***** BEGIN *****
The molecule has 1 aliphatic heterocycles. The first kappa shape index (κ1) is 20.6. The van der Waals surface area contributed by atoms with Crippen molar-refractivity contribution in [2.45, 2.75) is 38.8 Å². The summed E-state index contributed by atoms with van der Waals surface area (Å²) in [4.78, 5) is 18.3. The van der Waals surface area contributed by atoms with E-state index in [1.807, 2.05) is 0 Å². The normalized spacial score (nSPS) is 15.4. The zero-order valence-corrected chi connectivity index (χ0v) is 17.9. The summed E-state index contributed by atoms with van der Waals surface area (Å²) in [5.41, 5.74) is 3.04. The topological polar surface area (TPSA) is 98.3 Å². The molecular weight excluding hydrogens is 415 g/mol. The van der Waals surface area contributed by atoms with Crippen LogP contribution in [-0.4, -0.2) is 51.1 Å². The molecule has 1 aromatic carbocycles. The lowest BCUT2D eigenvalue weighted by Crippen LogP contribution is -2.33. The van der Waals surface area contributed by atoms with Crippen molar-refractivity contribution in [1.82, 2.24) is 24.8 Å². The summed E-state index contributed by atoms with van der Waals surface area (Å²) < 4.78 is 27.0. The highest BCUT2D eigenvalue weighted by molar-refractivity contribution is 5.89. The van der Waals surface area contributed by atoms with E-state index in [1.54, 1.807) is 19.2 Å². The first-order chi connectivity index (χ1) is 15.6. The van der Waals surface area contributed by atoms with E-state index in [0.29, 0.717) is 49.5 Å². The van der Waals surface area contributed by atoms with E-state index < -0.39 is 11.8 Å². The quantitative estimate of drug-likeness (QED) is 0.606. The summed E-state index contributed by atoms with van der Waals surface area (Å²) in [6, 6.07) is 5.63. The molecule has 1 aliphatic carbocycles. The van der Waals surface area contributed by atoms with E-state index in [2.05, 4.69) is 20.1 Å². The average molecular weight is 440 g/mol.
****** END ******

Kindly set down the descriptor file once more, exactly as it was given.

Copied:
The molecule has 1 aliphatic heterocycles. The first kappa shape index (κ1) is 20.6. The van der Waals surface area contributed by atoms with Crippen molar-refractivity contribution in [2.45, 2.75) is 38.8 Å². The summed E-state index contributed by atoms with van der Waals surface area (Å²) in [4.78, 5) is 18.3. The van der Waals surface area contributed by atoms with E-state index in [1.807, 2.05) is 0 Å². The normalized spacial score (nSPS) is 15.4. The zero-order valence-corrected chi connectivity index (χ0v) is 17.9. The summed E-state index contributed by atoms with van der Waals surface area (Å²) in [5.41, 5.74) is 3.04. The topological polar surface area (TPSA) is 98.3 Å². The molecular weight excluding hydrogens is 415 g/mol. The van der Waals surface area contributed by atoms with Crippen LogP contribution in [-0.4, -0.2) is 51.1 Å². The molecule has 1 aromatic carbocycles. The lowest BCUT2D eigenvalue weighted by Crippen LogP contribution is -2.33. The van der Waals surface area contributed by atoms with Crippen molar-refractivity contribution in [1.82, 2.24) is 24.8 Å². The summed E-state index contributed by atoms with van der Waals surface area (Å²) < 4.78 is 27.0. The highest BCUT2D eigenvalue weighted by molar-refractivity contribution is 5.89. The van der Waals surface area contributed by atoms with E-state index in [1.54, 1.807) is 19.2 Å². The first-order chi connectivity index (χ1) is 15.6. The van der Waals surface area contributed by atoms with E-state index in [0.29, 0.717) is 49.5 Å². The van der Waals surface area contributed by atoms with E-state index < -0.39 is 11.8 Å². The quantitative estimate of drug-likeness (QED) is 0.606. The summed E-state index contributed by atoms with van der Waals surface area (Å²) in [6, 6.07) is 5.63. The molecule has 1 aliphatic carbocycles. The van der Waals surface area contributed by atoms with E-state index in [2.05, 4.69) is 20.1 Å². The average molecular weight is 440 g/mol.